My decision to stay at home was a no-brainer. My son had chronic reflux as a baby, which caused him to be fearful of food. We had to Naso-Gastrically tube feed to prevent him from starving himself to death. My choice was easy, I could either stay at home and teach him the joys of food, or schedule him for major abdominal surgery to have a feeding peg inserted so that he could be fed at crèche. I chose the former.

But is it just me?

Although my choice had been clear and simple, my friends with perfectly healthy babies have faced similar dilemmas. From hairdressers to office administrators, from teachers to lawyers, all have struggled combining careers with motherhood. Some have been forced back into full-time work to pay bills, while others with the best intentions, have pared down full-time work to part-time work.

We women are also completely aware of the risks we are taking by hitting the pause or slow motion button on our careers while we raise our children. We lose out on career advancement and take a massive hit on superannuation savings.

RMIT researchers Karen Elgar and Andrea Chester also report that while most women feel positive and engaged by being employed, they also struggle with having to do everything.  They often feel that they sacrifice on something, usually their children, to keep all the balls in the air.

If you want me to read you a bedtime story, book it in my Outlook Calendar!

Don’t get me wrong, I applaud women who are able to combine full-time work and motherhood. But for effective career advancement in Australia, women have to work twice as hard as men. This means putting in more than your regular 40 hours. Unless you have a very supportive partner, your child will be spending between eight and nine hours in crèche all day. By the time you factor in drop offs, pickups, dinner, bath and bed, you’ve barely spent a hour in your child’s company, except for weekends.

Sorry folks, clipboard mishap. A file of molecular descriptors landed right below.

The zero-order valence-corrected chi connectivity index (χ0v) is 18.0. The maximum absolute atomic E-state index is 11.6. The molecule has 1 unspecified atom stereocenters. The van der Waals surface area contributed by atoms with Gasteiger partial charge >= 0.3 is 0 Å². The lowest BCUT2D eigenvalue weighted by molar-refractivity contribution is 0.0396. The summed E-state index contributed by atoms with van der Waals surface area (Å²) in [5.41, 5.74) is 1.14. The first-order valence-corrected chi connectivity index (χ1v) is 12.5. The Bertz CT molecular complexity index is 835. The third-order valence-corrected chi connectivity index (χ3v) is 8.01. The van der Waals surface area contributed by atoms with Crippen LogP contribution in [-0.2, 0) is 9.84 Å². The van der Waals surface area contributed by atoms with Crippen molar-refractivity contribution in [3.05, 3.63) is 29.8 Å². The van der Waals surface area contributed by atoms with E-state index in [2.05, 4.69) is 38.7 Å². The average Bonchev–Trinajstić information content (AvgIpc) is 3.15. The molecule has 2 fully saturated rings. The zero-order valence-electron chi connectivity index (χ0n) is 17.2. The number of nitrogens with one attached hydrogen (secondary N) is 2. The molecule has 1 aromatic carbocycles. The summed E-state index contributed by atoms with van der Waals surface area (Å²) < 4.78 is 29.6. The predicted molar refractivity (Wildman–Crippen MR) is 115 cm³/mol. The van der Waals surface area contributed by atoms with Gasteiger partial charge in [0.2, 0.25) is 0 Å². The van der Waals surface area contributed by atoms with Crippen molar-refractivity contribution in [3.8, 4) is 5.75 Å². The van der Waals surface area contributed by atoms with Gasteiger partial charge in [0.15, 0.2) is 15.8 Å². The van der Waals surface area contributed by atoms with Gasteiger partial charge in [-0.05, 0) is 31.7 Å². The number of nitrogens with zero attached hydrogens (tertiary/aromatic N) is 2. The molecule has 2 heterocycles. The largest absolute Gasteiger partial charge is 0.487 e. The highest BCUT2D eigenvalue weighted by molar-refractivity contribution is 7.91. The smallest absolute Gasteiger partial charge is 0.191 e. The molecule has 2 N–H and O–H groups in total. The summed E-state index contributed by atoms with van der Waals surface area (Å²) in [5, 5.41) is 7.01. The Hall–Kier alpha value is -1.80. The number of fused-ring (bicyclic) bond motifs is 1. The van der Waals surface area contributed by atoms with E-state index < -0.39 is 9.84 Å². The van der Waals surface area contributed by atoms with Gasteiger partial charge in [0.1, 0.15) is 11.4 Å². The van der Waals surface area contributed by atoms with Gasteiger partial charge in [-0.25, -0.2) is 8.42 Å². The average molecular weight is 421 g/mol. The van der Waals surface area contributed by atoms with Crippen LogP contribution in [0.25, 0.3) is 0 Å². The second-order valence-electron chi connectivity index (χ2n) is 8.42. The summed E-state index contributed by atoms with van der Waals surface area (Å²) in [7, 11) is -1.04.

If this is how a person envisions parenting, having to make an appointment to spend time with your child, I’m afraid I am going to have to agree with Dr. Laura Schlessinger who wrote Parenthood by Proxy, who bluntly states “don’t have em if you don’t wanna raise ‘em”.

What do Frank Sinatra and I have in common? We both do it My Way!

Combining part-time work with motherhood seems like a good answer for juggling both a career and parenting. You get to spend time with your child to nurture and bond with your offspring while still keeping your foot in the professional door. Sure you’ll get overlooked when it comes to advancement; but your time will come when the children are older and don’t need you as much.

So Virginia and Anna, I haven’t sold out. My tertiary education has not been a waste. I am still as ambitious as I have ever been. But for now, my priorities have changed. I need to get my family in order. After all it’s a woman’s prerogative to change her mind and do exactly as she wants!

1 comment:

Tea & Toast said...

Hey Seabreeze,

I too am a stay-at-home mum, formerly a middle manager in a not for profit organisation overseeing multiple programs and staff. Since having my baby girl (who is now 15 months) I have gained significant insight into myself; I love being a mother and in parenthood I have found my calling. I do not plan to go back to work until we have another child, and not until this child is at least in kindergarten. To achieve this we have downsized, we have few expenses and lead a very simple lifestyle. Do I prefer this over struggling to meet deadlines, negotiating staff disputes and that feeling of tight anxiety that precedes an important meeting? Hell yes! My honours degree is not being wasted, it has taught me to view my decision with perfect clarity.... my relationship with my loved ones is far more meaningful than the externally imposed identity of paid professional.

I will continue to read your blog, and look forward to your future observations!


Post a Comment